Jude Isabella, Salmon: A Scientific Memoir

If you wanted a keystone species for BC, the obvious choice is salmon. They're abundant, delicious, and miraculous in their eventual returns from ocean to the rivers of their birth, and above all that, they have the power to change the earth itself.

Over time, you see, the nitrogen in the decomposing bodies of thousands of salmon measurably changes the forests surrounding salmon-bearing streams. The trees are bigger, the plant communities are different, the undergrowth supports a larger variety in insect and bird species. Salmon built BC, not just its fishing economy but its very terrain, and they're still building it.

Mind you, Jude Isabella's Salmon: A Scientific Memoir is at pains to clarify that in honouring the salmon, we're failing to honour herring, eulachon, clams, and all the rest. Salmon records something like four years of research trips in BC that Isabella, a science journalist of some note and editor-in-chief of the brilliant new Hakai Magazine, had taken in the company of scientists of numerous stripes. Separate chapters look at clam gardens built maybe 5,000 years ago and maintained for centuries, at why we should be wary of focusing on the glamour of sockeye, and at intersections between fishery science and traditional ecological knowledge.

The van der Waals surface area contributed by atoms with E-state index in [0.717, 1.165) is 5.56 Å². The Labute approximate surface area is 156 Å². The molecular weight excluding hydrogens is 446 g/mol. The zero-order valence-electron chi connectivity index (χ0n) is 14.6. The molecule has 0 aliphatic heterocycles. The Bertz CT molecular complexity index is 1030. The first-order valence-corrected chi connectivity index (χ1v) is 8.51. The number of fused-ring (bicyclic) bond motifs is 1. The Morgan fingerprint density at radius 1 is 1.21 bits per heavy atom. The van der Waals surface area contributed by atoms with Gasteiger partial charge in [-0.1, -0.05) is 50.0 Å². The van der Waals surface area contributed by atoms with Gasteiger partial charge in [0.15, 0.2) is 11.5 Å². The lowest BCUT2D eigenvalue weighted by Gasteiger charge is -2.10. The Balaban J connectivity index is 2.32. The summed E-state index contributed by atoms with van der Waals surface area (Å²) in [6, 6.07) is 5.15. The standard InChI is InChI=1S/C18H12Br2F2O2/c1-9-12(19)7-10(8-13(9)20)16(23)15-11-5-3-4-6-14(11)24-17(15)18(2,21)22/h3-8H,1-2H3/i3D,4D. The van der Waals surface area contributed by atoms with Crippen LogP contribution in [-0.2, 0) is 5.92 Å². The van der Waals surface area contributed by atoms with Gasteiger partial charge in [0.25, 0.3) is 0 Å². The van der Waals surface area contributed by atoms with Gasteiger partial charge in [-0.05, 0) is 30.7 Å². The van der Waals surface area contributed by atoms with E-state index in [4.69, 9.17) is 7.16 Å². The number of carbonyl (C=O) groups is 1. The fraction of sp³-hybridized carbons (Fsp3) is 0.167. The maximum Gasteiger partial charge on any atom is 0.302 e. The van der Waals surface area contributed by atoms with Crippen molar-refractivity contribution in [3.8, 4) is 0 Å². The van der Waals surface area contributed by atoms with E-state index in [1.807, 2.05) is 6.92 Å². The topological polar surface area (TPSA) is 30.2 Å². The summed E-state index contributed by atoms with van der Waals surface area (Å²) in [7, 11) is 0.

But I should say that as nerd-riffic as Salmon is, it's also a chatty, appealing book about the people engaged in figuring out the past and future of fish in BC, and about the kinds of places that most of us don't ever get to visit. Isabella has a great eye for character, and so this book has more in common with books like Terry Glavin's The Last Great Sea than it does with the academic work of the researchers she travels with.

As essential as salmon are to the story of British Columbia, and to the stories of the rich, complex cultures that developed here over the 14,000 years before European contact, they're only one essential species among many others, and that's one of Isabella's points here. An accurate portrait of BC certainly can be rendered through salmon, and Isabella has done a terrific job of illuminating the materials which would contribute to such a portrait, but it's only one portrait. If you follow her on Twitter, though, you'll see that she's keenly interested in other portraits, other materials, and other places -- I'm keen to see where else she takes her readers. Salmon is from Rocky Mountain Books, though oddly it's not in their very cool RMB Manifestos series, and they're to be commended for publishing this fascinating little volume.

Recommended for all shades of eco-nerds, fish-eaters, and place-lovers!


Popular Posts